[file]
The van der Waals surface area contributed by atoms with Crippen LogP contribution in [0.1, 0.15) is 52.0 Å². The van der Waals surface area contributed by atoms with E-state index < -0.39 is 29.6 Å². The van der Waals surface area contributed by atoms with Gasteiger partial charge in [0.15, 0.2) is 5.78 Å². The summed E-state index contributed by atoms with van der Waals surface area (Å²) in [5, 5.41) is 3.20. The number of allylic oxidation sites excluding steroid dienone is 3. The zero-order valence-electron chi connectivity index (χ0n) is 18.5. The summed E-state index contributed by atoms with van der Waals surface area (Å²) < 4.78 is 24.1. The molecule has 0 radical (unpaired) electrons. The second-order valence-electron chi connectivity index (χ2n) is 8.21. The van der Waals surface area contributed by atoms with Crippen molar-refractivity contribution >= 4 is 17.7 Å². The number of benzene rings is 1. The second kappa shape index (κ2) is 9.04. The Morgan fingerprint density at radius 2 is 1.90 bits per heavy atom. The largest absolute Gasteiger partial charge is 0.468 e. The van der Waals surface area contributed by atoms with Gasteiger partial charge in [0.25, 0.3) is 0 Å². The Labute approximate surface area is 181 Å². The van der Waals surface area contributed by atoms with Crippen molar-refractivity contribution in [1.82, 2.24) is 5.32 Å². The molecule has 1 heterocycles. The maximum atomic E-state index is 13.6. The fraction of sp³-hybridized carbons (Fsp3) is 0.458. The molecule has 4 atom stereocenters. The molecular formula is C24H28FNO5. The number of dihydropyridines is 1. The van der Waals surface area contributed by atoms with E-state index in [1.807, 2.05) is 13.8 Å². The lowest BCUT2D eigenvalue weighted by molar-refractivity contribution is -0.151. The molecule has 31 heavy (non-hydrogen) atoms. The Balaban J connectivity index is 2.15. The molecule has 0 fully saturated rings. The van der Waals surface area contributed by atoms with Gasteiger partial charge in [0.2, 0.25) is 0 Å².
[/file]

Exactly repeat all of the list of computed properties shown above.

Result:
The van der Waals surface area contributed by atoms with Crippen LogP contribution in [0.1, 0.15) is 52.0 Å². The van der Waals surface area contributed by atoms with E-state index < -0.39 is 29.6 Å². The van der Waals surface area contributed by atoms with Gasteiger partial charge in [0.15, 0.2) is 5.78 Å². The summed E-state index contributed by atoms with van der Waals surface area (Å²) in [5, 5.41) is 3.20. The number of allylic oxidation sites excluding steroid dienone is 3. The zero-order valence-electron chi connectivity index (χ0n) is 18.5. The summed E-state index contributed by atoms with van der Waals surface area (Å²) < 4.78 is 24.1. The molecule has 0 radical (unpaired) electrons. The second-order valence-electron chi connectivity index (χ2n) is 8.21. The van der Waals surface area contributed by atoms with Crippen molar-refractivity contribution >= 4 is 17.7 Å². The number of benzene rings is 1. The second kappa shape index (κ2) is 9.04. The Morgan fingerprint density at radius 2 is 1.90 bits per heavy atom. The largest absolute Gasteiger partial charge is 0.468 e. The van der Waals surface area contributed by atoms with Gasteiger partial charge in [0.25, 0.3) is 0 Å². The Labute approximate surface area is 181 Å². The van der Waals surface area contributed by atoms with Crippen molar-refractivity contribution in [1.82, 2.24) is 5.32 Å². The molecule has 1 heterocycles. The maximum atomic E-state index is 13.6. The fraction of sp³-hybridized carbons (Fsp3) is 0.458. The molecule has 4 atom stereocenters. The molecular formula is C24H28FNO5. The number of dihydropyridines is 1. The van der Waals surface area contributed by atoms with E-state index in [1.807, 2.05) is 13.8 Å². The lowest BCUT2D eigenvalue weighted by molar-refractivity contribution is -0.151. The molecule has 31 heavy (non-hydrogen) atoms. The Balaban J connectivity index is 2.15. The molecule has 0 fully saturated rings. The van der Waals surface area contributed by atoms with Gasteiger partial charge in [0.2, 0.25) is 0 Å².